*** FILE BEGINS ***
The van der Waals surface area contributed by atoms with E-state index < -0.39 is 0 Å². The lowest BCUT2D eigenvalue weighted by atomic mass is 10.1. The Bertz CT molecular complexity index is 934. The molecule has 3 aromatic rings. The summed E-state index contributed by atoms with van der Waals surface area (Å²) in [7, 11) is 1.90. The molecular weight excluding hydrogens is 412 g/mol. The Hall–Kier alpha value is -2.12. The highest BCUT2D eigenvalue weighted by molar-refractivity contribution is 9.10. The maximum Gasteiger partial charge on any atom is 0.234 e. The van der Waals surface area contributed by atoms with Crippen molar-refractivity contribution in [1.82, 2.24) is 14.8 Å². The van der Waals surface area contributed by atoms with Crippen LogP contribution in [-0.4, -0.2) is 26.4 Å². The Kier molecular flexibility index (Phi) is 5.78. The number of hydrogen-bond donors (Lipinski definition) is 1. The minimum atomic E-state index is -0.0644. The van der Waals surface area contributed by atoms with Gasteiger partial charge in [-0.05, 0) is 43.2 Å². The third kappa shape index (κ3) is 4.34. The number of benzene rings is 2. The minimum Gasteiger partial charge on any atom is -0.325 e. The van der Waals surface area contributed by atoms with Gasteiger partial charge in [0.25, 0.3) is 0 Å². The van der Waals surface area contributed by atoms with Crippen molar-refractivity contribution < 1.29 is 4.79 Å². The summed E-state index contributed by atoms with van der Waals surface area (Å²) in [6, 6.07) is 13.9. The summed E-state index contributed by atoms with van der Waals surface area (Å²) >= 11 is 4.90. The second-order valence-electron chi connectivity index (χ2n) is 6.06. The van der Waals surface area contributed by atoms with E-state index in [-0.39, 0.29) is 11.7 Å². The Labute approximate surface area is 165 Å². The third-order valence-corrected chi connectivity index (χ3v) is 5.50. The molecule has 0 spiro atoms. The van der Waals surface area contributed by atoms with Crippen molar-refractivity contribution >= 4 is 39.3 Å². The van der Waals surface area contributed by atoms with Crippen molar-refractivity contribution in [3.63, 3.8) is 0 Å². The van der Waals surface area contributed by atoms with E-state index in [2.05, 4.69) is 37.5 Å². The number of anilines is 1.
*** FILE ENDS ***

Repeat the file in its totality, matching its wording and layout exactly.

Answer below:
The van der Waals surface area contributed by atoms with E-state index < -0.39 is 0 Å². The lowest BCUT2D eigenvalue weighted by atomic mass is 10.1. The Bertz CT molecular complexity index is 934. The molecule has 3 aromatic rings. The summed E-state index contributed by atoms with van der Waals surface area (Å²) in [7, 11) is 1.90. The molecular weight excluding hydrogens is 412 g/mol. The Hall–Kier alpha value is -2.12. The highest BCUT2D eigenvalue weighted by molar-refractivity contribution is 9.10. The maximum Gasteiger partial charge on any atom is 0.234 e. The van der Waals surface area contributed by atoms with Crippen molar-refractivity contribution in [1.82, 2.24) is 14.8 Å². The van der Waals surface area contributed by atoms with Crippen LogP contribution in [-0.4, -0.2) is 26.4 Å². The Kier molecular flexibility index (Phi) is 5.78. The number of hydrogen-bond donors (Lipinski definition) is 1. The minimum atomic E-state index is -0.0644. The van der Waals surface area contributed by atoms with Gasteiger partial charge in [-0.05, 0) is 43.2 Å². The third kappa shape index (κ3) is 4.34. The number of benzene rings is 2. The minimum Gasteiger partial charge on any atom is -0.325 e. The van der Waals surface area contributed by atoms with Gasteiger partial charge in [0.25, 0.3) is 0 Å². The van der Waals surface area contributed by atoms with Crippen molar-refractivity contribution < 1.29 is 4.79 Å². The summed E-state index contributed by atoms with van der Waals surface area (Å²) in [6, 6.07) is 13.9. The summed E-state index contributed by atoms with van der Waals surface area (Å²) >= 11 is 4.90. The second-order valence-electron chi connectivity index (χ2n) is 6.06. The van der Waals surface area contributed by atoms with E-state index in [-0.39, 0.29) is 11.7 Å². The Labute approximate surface area is 165 Å². The third-order valence-corrected chi connectivity index (χ3v) is 5.50. The molecule has 0 spiro atoms. The van der Waals surface area contributed by atoms with Crippen molar-refractivity contribution >= 4 is 39.3 Å². The van der Waals surface area contributed by atoms with Crippen molar-refractivity contribution in [3.63, 3.8) is 0 Å². The van der Waals surface area contributed by atoms with E-state index in [2.05, 4.69) is 37.5 Å². The number of anilines is 1.